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|Posted by Al on
12:31:42 9/18/2002 from 22.214.171.124:
The three places of difference are: Range, scale and construction.
(NOTE [Maybe WARNING would be more appropriate]: I’m an American. All temperatures will be in Fahrenheit. I'm also pretty long-winded.)
Range: Lowest to highest temperature. Candy and frying thermometers, for instance, don't have to worry about temperatures below 100 degrees F. Refrigerator thermometers don't have to worry about temperatures ABOVE 100. Meat thermometers don’t have to worry about anything below 100 or over 250. A room thermometer that went from 160 to 250 degrees would be pretty useless. So would a general cooking thermometer that didn’t get down to poaching (100 or so) and up to frying (400 or so).
Scale: Candy thermometers tend to be HUGE, because sugar and water boils down pretty quickly, and a 2 degree change is very significant, so they want you to be able to SEE that 2 degree change. Frying thermometers are smaller, because 10 degrees isn’t that big a deal: 300 degrees, 325 degrees and 350 degrees are the kind of guidelines you find, and if you’re aiming at 300 degrees and the thermometer is so small that you can’t see the difference between 295 and 305 degrees, it’s not that big a deal. How fast (both temperature-wise and time-wise) will the target food change state? Knowing the temperature you want doesn’t help if you can’t SEE it.
Construction (1): Analog and digital thermometers are very different birds. Digital is cool, because you know the EXACT temperature, they don’t need calibration (very often), and they are as easy to read as the manufacturer wants them to be, BUT, it’s hard to gauge the RATE of change of the temperature of the material being measured. It’s all step, step, step, even if it’s stepstepstep or step ... step ... step ... .
Construction (2): Liquid-filled thermometers use tinted alcohol or mercury, both of which expand and contract under change of temperatures at a very regular, and therefore predictable, rate. You’ll find that most thermometers that go much over the boiling point of water will be mercury-filled. Alcohol boils at a lower temperature than water, and vapor pressure can mess up the reading.
Construction (3): Oven and ‘fridge thermometers and lots of spike-insertion/meat thermometers have a strip of metal, coiled up and one end attached to the body and the other attached to the pointer. I should actually say a strip of two different kinds of metals, which change length at different rates when the temperature changes, fused together. As a result, this fused strip deflects as one side expands and contracts more than the other as the temperature changes. The dial actually measures the change in the deflection of this bi-metal strip, which changes predictably as the temperature changes.
Construction (3’): Someone, at some point, noticed that some of these bi-metal thingies would, when heated, generate electricity! They ALSO noticed that they’d generate MORE electricity with more heat!! Hook one up to a milliampmeter, put the bi-metal thingy in freezing water around sea-level, mark that as 32, then put it into boiling water and mark that as 212. Mark the divisions, and continue the marks down to about –20 and up to about 500 (range remembered from a discussion with Pappa – he was probably correct, but my memory may be flawed), and you have a thermometer! Use a digital milliampmeter, and you have a digital thermometer!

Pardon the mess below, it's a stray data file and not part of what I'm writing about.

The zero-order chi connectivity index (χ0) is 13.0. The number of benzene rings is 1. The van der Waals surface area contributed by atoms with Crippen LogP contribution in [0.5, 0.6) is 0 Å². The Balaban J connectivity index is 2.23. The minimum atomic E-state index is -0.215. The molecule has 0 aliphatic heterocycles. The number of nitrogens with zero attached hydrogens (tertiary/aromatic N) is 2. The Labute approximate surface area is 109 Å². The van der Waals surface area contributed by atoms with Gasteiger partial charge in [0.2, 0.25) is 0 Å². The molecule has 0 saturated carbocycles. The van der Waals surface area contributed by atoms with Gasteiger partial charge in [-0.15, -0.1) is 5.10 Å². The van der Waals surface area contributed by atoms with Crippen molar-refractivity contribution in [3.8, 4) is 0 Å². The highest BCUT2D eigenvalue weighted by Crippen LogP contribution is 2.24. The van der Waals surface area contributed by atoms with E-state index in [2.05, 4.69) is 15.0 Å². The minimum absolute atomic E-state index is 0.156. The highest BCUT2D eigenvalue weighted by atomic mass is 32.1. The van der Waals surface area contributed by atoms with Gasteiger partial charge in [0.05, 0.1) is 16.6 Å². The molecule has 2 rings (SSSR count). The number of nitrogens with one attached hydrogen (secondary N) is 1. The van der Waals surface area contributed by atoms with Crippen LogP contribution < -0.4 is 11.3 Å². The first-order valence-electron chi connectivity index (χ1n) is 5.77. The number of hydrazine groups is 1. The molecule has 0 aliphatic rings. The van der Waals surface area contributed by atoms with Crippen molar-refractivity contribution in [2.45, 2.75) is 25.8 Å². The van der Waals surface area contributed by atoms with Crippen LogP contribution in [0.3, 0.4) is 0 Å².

Construction (4): The case or frame of the thermometer is important, too. Mamma’s old candy thermometer had, before I broke it in a gravity-related tragedy, a wooden frame. That let it sit on the bottom of the pan without measuring the temperature of the pan instead of the liquid IN the pan. Pretty handy, but kind of hard to clean (that "hard to clean" led to its demise). It also had candy-makers marks on the scale: Thread (230), soft ball (240), firm ball (245), hard ball (255), soft crack (280) and hard crack (300) (temperatures are approximate. Either that or wildly inaccurate) ... like that. Meat thermometers will often have "rare," "medium rare," "medium," "medium well" and "well done" marks on the scale. Few of them go all the way to "toast" as AB's seems to. ‘Fridge/oven thermometers frequently have metal cases so they can take more abuse (getting knocked to the ground while inserting/removing contents) and so they will test the temperature over a larger area, thereby avoiding spot-measurements. Ever been in an air-conditioned room with a hot-spot over my the far wall, or a nice, warm cozy bedroom with sub-freezing temperatures over by the window? ‘Fridge thermometers will often have blue on the scale below freezing, green in the safe zone, and red over about 45.
For candy making (up to about 300 degrees), look for mercury filled or dial (because of the heats involved) with those candy-makers marks, long and large (to facilitate safe use and handling as well as ease of reading) with a nice, big, easy to get a hold of, insulated handle at the top.
This is a personal opinion and is in NO way binding.
And please remember: Being spattered by sticky, gooey, thermally dense material heated to 300 degrees or so, thrown cielin-gwards by a long thermometer taking a triple gainer out of a candy pot has been know to cause candy-cooks to become downright adjectival! A candy thermometer almost ALWAYS come with a pan-clip (way I figure: No clip, NOT a candy thermometer). USE IT!!
Hope this helps, some. Hope you didn’t fall asleep, too…
Last Edited: 08/27/2010